Oil prices have rebounded over the past few months.
Both West Texas Intermediate and Brent crude are currently around $49 per barrel, well above their lows below $30 per barrel earlier this year.
However, that doesn’t mean that everything is going well for all of the oil producers. Quite the opposite, in fact.
The political, economic, and security crises of several OPEC members, which have been exacerbated by nearly two years of lower oil prices, are finally reaching a critical moment.
“This is the reckoning point. When you look at OPEC, so many of the members have never looked so fragile,” Helima Croft, head of commodity strategy at RBC Capital Markets, told Business Insider in an interview on Tuesday. “They’re all going off the cliff together.”
Notably, there are two camps within OPEC: one has sort of weathered the stress of lower oil prices so far, while the other has been totally crushed.
The former group includes the relatively better-off Gulf Cooperation Council (GCC) members — Saudi Arabia, Qatar, Kuwait, and the UAE. As for the latter, it includes a group nicknamed the “fragile five” by RBC Capital Markets — Venezuela, Nigeria, Libya, Iraq, and Algeria — and they all have plunged deeper into chaos in the last year.
Here’s a short refresher on what’s happening with the states in the second group:
- Venezuela is barreling towards a political and economic meltdown as political challenges and mounting debt continue to strain an already tense situation. The status of its oil production is the next big wild card for commodity markets.
- Nigeria is heading into a “full-blown economic crisis” in light of lower oil and the government’s controversial foreign-exchange and price-control policies. Plus, a new militant group called the Niger Delta Avengers has shut down a huge chunk of production, and has dethroned the country as Africa’s largest oil producer.
- Libya‘s thorny political and security situation has been complicated further by a lack of a strong government and the proliferation of armed groups, including ISIS. “People have this benign view of Libya and think it’s going back to a million barrels. [But] ISIS is sitting right in Sirte … who’s going to open the facilities there? Not the best place to start,” Croft said to BI.
- Iraq‘s political crisis grows worse by the day. And now, security forces have been set up near southern oil facilities after a spike in protests over the lack of economic opportunities created by the energy sector.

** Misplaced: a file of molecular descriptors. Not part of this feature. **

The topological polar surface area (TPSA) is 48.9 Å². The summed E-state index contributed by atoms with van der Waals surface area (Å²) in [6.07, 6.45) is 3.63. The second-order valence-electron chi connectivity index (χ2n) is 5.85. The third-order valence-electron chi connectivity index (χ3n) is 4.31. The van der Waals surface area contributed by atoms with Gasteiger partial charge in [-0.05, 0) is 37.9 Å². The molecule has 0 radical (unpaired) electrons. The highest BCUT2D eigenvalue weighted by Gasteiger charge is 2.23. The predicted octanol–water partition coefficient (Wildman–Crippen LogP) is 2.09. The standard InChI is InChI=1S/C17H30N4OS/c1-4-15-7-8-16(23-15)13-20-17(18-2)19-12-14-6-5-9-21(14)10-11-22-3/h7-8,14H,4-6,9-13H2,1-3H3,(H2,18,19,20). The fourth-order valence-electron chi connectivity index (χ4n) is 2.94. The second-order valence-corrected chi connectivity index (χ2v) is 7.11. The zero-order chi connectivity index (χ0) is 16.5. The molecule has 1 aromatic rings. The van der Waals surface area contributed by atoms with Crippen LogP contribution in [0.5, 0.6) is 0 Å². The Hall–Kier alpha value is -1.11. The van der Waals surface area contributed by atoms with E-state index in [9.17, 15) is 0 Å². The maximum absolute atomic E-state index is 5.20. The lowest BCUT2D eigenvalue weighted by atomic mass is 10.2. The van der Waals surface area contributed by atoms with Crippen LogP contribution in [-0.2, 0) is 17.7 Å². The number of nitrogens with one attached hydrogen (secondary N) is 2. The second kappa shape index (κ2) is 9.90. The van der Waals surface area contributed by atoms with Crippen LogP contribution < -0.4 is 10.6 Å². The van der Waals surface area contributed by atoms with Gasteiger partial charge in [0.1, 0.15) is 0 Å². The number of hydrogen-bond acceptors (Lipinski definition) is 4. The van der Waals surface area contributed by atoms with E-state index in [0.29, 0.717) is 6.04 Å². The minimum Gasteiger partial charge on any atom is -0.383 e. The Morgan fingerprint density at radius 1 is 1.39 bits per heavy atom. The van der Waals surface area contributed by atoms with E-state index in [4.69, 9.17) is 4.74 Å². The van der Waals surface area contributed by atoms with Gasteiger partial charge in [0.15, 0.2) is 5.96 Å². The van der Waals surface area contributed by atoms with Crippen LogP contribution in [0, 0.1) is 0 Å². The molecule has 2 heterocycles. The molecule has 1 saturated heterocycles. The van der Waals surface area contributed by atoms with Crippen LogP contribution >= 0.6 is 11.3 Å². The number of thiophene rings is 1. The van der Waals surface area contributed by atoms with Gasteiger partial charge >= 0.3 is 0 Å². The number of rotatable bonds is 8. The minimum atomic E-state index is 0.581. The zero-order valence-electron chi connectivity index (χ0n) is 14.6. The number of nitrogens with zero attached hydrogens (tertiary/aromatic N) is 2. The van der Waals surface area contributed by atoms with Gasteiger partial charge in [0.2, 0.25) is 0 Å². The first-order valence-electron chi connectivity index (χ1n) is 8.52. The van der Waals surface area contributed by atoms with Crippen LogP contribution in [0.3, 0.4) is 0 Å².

- Algeria, too, continues to struggle with political instability and serious security challenges. Plus, there are worries about a succession battle as President Abdelaziz Bouteflika deals with poor health.
Plus, on top of that, Angola is teetering on the edge of joining this unenviable group.
The interests of the cartel’s members have never seemed so far apart. Whereas the fragile five could certainly benefit from coordinated OPEC action, other members like the Saudis and the Iranians have no incentive to cut.
And now the upcoming June OPEC meeting in Vienna is shaping up to be a total non-event, which is not exactly a great sign for the fragile five going forward.
“I’m starting to question why anyone bothers to show up [to the OPEC meetings]. I’m not sure what’s in it for half of the cartel,” Croft said. “The idea that OPEC is going to come to your rescue, that they’re going to provide you a lifeline to avoid a crisis — I think those days are over.”
“The callous indifference of certain countries to the fate of of other members is stunning,” she added.
Notably, some investors tend to write off the on-going crises in the fragile five as “noise.”
However, things have been deteriorating since 2015 due to the poisonous cocktail of deeply-rooted structural problems and lower oil prices. And they could get even worse going further.
As Croft argued when speaking to BI:
“There’s a view in the market that, eventually, people get their act together. They all get incentivized to work together. [However], in many of these countries, things can always get worse. Bet on dysfunction. Bet on the bad outcome. When you have very weak structures, when you have nefarious actors, when you have deep political, social, and regional divisions, you should at least consider the worst possible outcome seriously. Don’t just think, ‘It all gets better! It’s all just noise!’
… These are structural problems in these producing states. This not ‘noise.’ This is not something that you can take your magic wand and make this thing go away.”
In sum, this is a critical moment for OPEC worst-off producers — and it’s unclear how things play out going forward.
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